1. The lovely illustrations in the White House 2011 Holiday Guide Book were created by students of Washington, D.C.’s Corcoran College of Art & Design. This school is actually located across the street from the White House and 2011 marks the second year Corcoran students have undertaken this project. 
  2. The White House online engagement and petition initiative – “We The People” – has had thirty petitions receive an official White House review and response. To attain this great distinction, a petition has to receive 25,000 signatures of support within thirty days of its creation. 
  3. According to White House Pastry Chef, Bill Yosses, President Obama’s favorite dessert is pie. So much so, that the President has nicknamed Yosses the “crust master” due to his astounding penchant for making the pie-filling accompaniment ever-so perfectly flaky and tasty.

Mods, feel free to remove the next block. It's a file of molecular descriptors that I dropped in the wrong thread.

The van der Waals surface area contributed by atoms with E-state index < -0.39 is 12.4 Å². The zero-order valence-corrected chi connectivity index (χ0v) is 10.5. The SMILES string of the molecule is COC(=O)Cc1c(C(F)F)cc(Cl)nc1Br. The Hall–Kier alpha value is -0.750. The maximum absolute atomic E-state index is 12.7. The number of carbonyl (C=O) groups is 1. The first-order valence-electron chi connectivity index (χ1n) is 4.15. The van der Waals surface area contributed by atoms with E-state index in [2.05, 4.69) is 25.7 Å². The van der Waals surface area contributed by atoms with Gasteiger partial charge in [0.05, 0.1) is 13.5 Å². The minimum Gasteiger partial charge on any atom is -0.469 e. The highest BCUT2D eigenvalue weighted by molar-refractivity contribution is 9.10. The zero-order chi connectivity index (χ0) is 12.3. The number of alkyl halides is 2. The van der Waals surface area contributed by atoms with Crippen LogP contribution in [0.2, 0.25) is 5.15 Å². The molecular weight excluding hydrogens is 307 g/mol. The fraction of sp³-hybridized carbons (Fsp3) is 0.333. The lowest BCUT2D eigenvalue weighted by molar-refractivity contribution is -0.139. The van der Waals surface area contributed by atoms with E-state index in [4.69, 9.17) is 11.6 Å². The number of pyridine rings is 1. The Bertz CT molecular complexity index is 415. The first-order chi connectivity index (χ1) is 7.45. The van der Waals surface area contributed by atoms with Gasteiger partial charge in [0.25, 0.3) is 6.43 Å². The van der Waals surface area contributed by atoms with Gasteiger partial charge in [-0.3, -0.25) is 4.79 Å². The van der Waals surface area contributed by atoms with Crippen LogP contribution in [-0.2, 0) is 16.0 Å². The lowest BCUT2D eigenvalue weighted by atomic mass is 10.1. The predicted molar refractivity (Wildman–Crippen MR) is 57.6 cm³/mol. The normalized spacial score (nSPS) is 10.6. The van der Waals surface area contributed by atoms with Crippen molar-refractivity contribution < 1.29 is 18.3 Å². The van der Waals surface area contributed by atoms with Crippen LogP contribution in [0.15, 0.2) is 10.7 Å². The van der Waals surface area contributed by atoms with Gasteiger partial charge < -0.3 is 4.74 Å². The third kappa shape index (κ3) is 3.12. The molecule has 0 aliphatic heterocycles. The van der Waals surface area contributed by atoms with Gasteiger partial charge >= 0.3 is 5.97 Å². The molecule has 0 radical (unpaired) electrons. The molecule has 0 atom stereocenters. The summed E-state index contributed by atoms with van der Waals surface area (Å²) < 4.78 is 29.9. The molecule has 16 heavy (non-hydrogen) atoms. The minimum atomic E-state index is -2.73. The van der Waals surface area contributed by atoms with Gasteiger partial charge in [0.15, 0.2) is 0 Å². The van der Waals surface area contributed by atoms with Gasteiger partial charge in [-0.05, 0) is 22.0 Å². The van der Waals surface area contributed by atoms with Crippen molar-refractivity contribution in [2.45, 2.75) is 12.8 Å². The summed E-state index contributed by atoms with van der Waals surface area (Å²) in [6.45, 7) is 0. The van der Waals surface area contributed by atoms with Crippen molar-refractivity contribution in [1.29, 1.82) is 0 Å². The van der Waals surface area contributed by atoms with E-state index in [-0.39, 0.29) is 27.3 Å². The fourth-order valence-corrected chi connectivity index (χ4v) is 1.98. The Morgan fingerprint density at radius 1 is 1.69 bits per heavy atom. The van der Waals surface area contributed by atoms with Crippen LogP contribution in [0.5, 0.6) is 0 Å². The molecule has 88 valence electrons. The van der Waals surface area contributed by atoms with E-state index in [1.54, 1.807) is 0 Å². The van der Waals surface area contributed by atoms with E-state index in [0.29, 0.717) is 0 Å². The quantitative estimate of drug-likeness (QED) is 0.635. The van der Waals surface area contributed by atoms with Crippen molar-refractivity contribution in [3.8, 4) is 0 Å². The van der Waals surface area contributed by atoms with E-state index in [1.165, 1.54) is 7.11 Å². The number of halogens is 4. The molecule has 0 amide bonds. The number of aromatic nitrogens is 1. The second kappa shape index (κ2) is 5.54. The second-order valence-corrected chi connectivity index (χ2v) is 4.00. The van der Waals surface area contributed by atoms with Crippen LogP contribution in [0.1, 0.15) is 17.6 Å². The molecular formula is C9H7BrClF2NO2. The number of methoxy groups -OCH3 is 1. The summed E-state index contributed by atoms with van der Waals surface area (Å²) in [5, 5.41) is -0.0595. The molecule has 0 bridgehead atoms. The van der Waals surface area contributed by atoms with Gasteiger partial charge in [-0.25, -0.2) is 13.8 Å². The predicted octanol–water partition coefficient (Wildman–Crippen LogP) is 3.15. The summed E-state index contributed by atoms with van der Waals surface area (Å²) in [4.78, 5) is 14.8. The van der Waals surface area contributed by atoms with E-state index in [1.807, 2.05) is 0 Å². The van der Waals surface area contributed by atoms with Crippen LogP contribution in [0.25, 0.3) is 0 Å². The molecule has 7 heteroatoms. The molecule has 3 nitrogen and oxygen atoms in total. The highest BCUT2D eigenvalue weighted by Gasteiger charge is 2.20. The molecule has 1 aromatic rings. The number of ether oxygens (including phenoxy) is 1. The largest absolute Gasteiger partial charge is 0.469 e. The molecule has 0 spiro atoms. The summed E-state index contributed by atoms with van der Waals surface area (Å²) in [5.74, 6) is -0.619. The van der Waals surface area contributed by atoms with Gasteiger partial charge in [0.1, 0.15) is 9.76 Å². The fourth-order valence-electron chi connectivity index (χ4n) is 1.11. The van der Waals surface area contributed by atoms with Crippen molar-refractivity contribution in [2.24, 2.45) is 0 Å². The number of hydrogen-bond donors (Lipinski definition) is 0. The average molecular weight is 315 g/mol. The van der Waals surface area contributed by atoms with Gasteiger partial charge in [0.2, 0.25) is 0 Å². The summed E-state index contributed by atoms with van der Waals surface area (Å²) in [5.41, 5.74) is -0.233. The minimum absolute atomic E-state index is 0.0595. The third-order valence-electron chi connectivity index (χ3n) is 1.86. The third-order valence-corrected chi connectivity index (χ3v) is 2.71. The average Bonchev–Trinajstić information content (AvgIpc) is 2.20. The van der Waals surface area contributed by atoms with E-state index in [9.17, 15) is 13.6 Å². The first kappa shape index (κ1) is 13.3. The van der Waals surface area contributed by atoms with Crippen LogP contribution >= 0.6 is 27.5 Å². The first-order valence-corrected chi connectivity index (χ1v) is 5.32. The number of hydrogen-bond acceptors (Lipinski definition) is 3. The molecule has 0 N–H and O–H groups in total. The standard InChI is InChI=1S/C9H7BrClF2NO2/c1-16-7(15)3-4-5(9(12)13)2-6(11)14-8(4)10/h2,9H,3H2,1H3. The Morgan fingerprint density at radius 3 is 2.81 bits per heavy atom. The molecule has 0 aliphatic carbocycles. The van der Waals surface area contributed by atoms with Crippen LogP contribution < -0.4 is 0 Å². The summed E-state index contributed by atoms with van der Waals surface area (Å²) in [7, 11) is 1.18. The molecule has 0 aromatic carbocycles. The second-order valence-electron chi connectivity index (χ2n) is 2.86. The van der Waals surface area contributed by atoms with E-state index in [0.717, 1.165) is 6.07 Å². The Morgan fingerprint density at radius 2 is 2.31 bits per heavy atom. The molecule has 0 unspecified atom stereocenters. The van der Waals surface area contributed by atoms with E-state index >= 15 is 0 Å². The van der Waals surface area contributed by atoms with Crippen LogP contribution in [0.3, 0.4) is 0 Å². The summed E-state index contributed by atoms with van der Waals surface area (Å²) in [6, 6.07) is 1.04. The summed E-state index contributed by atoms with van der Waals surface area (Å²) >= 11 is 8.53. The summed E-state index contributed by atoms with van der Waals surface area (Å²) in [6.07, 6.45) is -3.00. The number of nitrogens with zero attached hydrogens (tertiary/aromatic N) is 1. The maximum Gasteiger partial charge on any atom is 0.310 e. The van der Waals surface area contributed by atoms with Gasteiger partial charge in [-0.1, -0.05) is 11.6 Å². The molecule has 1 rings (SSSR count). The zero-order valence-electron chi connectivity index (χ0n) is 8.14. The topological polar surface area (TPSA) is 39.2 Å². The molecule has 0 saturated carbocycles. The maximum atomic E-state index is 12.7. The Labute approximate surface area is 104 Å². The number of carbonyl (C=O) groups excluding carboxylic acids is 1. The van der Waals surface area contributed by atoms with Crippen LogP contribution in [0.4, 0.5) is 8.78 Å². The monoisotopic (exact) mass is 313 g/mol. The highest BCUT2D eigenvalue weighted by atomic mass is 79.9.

4. If you don’t plan to be bogged down with your own holiday planning next year and have a desire to help decorate the most famous house in the world, mark your calendar to apply for the White House Holiday Volunteers Program in March 2012. Information will be available on whitehouse.gov by that time and can also be accessed by calling the White House Office of Engagement. Volunteers are selected in September and October. I’m sure Michelle and Barack would love your assistance. 
  5. If you have a Twitter account and haven’t done so already, follow: Macon PhillipsJon Carson, Aneesh Chopra, and Joining Forces. You’re guaranteed to learn much more about the work of President Obama, Mrs. Obama and the White House’s four hundred employees if you do so today.